Sunday, 29 November 2015

Reflecting on the sword

Sword is one of my favourite props. It's not a particularly culturally authentic prop, which is to say that while some Middle Eastern and North African dances do involve swords (or in some of the updated versions, rifles) the way that bellydancers use the sword in the west is not recognisable within the frame of MENA dance.

However, it is a very popular prop, it's flash and impressive, balance feats involving swords have a frisson of danger about them and audiences love that. There is also the advantage, when not attempting to create an accurate representation of a cultural dance, that we have the freedom to play, experiment and express our art however we wish.

Some dancers use weapons to create martial arts based pieces, Morgana is a great example of a dancer who blends her martial arts background with dance on stage.

I have also heard people criticise dancers for not doing this, for not "wielding" the sword "correctly" in their dance for instance. I think this criticism comes from a lack of consideration of what the dancer is trying to say with their dance (or perhaps what the teacher they learned from was trying to say), and I wanted to write a little about how we use weapons in dance, not to represent violence, but to subvert it.

I have martial arts training. I fought competitive, full contact Tae Kwon Do and I've trained in Western swordplay. When I dance with a sword, I'm not a fighter, I am a dancer. I don't hold my sword like a weapon, firstly, because it's not balanced like one, it's balanced to sit on my head, but also because part of the purpose of my dance is to take the sword as a classic symbol of violence, death and brutality, and subvert it as something delicate, graceful, even sensual.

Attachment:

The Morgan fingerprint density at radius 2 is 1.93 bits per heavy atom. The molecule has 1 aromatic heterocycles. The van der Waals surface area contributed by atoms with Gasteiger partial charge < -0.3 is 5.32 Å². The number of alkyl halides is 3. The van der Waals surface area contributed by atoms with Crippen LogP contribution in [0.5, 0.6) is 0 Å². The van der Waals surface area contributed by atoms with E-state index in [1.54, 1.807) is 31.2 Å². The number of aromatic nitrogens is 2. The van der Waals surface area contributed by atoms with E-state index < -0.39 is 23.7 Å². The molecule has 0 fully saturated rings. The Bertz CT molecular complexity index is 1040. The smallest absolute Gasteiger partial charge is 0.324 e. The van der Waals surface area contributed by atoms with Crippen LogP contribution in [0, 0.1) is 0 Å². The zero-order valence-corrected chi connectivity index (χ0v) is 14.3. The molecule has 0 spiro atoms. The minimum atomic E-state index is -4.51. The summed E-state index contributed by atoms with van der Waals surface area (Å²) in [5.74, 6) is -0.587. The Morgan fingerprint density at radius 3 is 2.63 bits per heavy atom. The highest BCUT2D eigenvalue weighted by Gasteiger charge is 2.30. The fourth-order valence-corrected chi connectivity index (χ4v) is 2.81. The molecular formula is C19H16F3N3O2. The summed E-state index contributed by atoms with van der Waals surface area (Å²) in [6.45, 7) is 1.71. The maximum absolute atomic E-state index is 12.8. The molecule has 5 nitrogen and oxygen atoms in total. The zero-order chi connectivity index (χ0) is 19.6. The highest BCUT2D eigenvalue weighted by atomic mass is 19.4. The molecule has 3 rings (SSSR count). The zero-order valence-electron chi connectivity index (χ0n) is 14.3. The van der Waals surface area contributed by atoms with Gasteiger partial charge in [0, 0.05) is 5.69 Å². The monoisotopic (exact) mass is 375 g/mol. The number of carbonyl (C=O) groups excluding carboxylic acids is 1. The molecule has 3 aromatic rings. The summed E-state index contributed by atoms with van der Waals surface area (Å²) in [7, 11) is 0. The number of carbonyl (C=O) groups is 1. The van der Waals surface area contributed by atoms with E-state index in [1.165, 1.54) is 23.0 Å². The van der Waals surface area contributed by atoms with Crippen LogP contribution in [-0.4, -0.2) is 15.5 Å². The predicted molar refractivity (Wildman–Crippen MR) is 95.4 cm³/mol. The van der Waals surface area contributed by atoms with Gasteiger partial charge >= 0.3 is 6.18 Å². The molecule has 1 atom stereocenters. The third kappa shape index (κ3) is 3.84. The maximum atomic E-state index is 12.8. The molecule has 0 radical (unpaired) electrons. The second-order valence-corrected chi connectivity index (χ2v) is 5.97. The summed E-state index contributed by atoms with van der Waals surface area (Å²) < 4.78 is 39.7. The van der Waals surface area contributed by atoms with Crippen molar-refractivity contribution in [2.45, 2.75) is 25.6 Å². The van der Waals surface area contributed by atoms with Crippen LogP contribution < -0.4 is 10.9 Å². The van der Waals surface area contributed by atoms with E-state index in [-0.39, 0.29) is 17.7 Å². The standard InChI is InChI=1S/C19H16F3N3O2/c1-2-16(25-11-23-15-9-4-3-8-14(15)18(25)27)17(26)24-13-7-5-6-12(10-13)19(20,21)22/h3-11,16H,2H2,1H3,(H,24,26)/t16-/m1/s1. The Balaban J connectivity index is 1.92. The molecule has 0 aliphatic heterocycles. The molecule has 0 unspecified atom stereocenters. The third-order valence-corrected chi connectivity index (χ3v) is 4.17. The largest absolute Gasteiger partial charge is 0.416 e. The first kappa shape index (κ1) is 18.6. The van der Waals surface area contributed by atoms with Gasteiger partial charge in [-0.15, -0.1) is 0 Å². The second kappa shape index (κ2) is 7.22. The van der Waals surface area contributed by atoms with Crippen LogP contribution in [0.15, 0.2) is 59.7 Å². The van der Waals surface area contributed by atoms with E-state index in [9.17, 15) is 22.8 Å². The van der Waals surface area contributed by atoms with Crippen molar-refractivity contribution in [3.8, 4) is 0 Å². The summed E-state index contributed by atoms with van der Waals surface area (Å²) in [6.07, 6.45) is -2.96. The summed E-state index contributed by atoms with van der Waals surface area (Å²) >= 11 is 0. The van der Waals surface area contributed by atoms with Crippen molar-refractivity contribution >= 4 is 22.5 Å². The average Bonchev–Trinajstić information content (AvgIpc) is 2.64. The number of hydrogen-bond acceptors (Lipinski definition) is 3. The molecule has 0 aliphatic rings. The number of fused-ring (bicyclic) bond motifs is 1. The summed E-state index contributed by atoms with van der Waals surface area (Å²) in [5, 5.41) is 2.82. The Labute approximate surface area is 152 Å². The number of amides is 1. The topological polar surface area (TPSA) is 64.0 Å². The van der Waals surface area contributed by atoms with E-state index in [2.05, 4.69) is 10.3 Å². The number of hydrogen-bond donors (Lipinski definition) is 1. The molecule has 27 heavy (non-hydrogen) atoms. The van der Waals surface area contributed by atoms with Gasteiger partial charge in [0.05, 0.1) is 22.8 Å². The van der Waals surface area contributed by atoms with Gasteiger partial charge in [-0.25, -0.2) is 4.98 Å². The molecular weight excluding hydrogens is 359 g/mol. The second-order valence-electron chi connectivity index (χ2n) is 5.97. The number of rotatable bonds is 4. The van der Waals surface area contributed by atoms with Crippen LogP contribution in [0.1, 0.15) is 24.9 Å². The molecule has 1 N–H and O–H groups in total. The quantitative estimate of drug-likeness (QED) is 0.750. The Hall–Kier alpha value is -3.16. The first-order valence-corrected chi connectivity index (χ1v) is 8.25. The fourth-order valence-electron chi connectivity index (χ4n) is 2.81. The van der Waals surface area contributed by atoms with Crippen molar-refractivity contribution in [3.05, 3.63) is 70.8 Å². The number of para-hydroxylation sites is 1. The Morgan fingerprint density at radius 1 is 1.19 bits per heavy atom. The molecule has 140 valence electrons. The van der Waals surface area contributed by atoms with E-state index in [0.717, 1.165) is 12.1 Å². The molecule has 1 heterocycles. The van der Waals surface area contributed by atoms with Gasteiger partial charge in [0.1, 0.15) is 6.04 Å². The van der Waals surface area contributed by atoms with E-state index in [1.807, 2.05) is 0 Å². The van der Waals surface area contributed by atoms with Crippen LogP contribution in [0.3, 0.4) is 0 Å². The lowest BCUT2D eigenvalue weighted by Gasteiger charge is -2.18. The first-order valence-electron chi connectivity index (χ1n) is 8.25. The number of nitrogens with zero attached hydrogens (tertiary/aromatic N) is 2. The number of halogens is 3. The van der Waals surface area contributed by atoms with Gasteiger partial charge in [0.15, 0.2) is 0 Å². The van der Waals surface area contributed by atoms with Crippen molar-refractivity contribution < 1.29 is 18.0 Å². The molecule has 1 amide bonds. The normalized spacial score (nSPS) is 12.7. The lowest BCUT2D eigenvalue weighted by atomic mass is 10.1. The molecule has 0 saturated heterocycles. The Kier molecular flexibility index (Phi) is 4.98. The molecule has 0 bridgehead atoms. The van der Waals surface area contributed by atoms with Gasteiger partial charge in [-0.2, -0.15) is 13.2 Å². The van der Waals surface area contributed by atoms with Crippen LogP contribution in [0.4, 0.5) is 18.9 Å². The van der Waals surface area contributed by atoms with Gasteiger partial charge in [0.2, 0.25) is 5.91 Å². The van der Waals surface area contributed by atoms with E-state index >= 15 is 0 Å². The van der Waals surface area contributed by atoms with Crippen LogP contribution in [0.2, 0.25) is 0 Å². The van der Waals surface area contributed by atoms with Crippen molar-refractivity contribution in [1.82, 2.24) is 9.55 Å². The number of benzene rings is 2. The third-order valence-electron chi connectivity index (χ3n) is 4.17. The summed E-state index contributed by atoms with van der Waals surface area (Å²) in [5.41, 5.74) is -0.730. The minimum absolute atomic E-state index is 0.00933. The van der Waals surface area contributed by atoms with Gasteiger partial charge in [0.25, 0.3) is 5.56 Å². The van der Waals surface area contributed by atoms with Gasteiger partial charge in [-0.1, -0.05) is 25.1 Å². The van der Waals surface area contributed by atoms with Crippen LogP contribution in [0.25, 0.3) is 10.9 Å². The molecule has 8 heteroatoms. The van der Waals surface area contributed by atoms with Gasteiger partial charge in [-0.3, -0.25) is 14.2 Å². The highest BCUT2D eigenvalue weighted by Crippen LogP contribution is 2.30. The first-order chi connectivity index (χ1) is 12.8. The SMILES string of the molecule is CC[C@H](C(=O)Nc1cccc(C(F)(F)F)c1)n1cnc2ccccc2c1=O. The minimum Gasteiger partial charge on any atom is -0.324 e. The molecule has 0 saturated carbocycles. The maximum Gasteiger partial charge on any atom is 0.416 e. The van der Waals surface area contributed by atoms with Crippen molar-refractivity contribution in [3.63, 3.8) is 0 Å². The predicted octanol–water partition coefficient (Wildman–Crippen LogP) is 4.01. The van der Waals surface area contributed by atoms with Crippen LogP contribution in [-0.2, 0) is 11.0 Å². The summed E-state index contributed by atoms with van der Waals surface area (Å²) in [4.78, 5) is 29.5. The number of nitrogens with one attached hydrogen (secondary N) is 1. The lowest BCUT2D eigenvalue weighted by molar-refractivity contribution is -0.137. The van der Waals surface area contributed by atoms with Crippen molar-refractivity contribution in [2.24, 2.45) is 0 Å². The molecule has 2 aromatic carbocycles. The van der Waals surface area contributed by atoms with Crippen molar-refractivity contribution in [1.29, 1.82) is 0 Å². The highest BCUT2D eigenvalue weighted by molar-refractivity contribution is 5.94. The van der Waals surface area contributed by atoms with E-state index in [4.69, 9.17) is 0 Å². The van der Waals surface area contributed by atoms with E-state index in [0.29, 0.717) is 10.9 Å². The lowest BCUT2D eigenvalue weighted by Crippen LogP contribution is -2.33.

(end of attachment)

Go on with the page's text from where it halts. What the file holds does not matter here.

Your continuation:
Tech rehearsal for Juno's show in 2009
I've heard reports more recently, mostly from dancers in the USA, that they are being asked not to dance with a sword when booked for a performance, the reason being that it might remind people of the atrocities committed by Dae'sh extremists in the Middle East.

It makes me intensely sad that anyone would connect a beautiful performance with such things and moreso to see another way that terrorism creeps into our everyday lives.

As a counter to this I would suggest that artistic expression, dance, music and particularly the freedom of women to openly participate in the same, are all anathema to these extremists' ideals. Perhaps we are reaching a point where a woman, dancing, in public and subverting the symbol of the scimitar is becoming an act of defiance and ridicule against the perpetrators of violence.

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